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 LESSONS, FIRST SERIES

Solkaṭṭu  works  by  combining  spoken  rhythmic  syllables  into  phrases  and  synchronizing  these 
phrases with a stable tāḷa. Once the phrases and tāḷa are synchronized, a large repertoire of pro-
cesses can be applied to the phrases: they may be sped up or slowed down, or expanded, contracted,
or otherwise altered. The internal pulse grouping of beats in the tāḷa may also temporarily change 
to accommodate these processes. This series of lessons introduces some basic phrases and a simple
tāḷa, along with exercises that demonstrate some of the fundamental processes.
Here are some basic phrases, from one to nine syllables in length; many others are possible.
Where more than one example has been listed, they are separated by commas. (01-001)

one syllable: ta, di, tom, nam, jem, tām


two syllables: ta ka, di mi, jo ṇu
three syllables: ta ki ṭa
four syllables: ta ka di mi, ta ka jo ṇu, ta ka di ku
five syllables: ta ka ta ki ṭa, ta di ki ṭa tom, ta din gi ṇa tom
six syllables: ta ka di mi ta ka, ta ki ṭa ta ki ṭa
seven syllables: ta ka di mi ta ki ṭa, ta ka ta di ki ṭa tom, ta ka ta din gi ṇa tom
eight syllables: ta ka di mi ta ka jo ṇu, ta ki ṭa ta di ki ṭa tom, ta ki ṭa ta din gi ṇa tom
nine syllables: ta ka di mi ta ka ta ki ṭa, ta ka di ku ta di ki ṭa tom, ta ka di ku ta din gi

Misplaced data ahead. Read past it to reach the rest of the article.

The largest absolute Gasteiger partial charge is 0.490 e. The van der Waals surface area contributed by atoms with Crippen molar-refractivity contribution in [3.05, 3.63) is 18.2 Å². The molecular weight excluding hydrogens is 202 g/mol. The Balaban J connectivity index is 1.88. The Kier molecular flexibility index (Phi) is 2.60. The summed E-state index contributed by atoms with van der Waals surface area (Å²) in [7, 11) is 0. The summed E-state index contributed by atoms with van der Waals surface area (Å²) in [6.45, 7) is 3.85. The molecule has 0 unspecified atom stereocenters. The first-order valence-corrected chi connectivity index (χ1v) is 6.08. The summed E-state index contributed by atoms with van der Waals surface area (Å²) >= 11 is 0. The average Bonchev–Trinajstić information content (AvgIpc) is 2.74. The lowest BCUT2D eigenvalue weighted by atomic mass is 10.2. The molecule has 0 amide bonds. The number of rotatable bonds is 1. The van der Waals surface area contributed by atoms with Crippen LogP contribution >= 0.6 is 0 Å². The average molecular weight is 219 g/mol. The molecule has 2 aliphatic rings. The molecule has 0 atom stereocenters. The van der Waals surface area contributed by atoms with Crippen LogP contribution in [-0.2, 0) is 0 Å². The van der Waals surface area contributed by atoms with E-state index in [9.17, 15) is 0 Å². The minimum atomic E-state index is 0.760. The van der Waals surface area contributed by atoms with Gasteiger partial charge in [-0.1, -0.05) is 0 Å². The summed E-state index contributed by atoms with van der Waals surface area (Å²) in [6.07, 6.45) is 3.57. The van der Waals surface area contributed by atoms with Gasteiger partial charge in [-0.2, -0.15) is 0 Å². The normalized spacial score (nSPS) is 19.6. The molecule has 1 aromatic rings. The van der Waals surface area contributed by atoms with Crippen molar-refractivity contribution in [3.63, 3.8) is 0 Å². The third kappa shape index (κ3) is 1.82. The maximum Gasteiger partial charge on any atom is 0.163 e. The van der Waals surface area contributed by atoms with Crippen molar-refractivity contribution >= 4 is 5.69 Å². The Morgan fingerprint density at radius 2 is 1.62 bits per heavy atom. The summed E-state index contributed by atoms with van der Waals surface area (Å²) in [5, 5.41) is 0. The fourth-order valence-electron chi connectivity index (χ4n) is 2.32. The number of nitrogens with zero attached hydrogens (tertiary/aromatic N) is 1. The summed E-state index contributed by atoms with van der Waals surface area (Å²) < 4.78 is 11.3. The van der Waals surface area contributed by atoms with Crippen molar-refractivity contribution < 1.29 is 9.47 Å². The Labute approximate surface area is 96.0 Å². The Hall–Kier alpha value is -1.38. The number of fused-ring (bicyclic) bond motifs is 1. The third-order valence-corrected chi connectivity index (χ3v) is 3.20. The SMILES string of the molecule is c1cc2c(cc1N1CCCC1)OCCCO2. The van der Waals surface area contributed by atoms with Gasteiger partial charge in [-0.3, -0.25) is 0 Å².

ṇa tom

Longer phrases usually include rests. The use of rests will be introduced in the course of these
lessons.
Tāḷas are made up of hand gestures, called kriyā. Nowadays only three kriyās are used: the 
clap (taṭṭu), which can be the palm of one hand against the other or against the thigh; the wave
(viccu), which is often the back of the hand against the other or against the thigh; and finger counts, 
which always start from the pinky finger. Either the right or left hand may be used.
The introductory exercises that follow are set in tiśra jāti ēka tāḷa, a three-beat cycle made
up of a clap and two finger counts as follows: clap, pinky finger, ring finger. This is the shortest 
cycle in the Karnatak system, which has roots reaching back more than two millennia. The Sanskrit 
word tiśra is a modernized version of the original tryaśra, meaning “three-sided.” Thus a spatial
metaphor underlies even modern notions of tāḷa.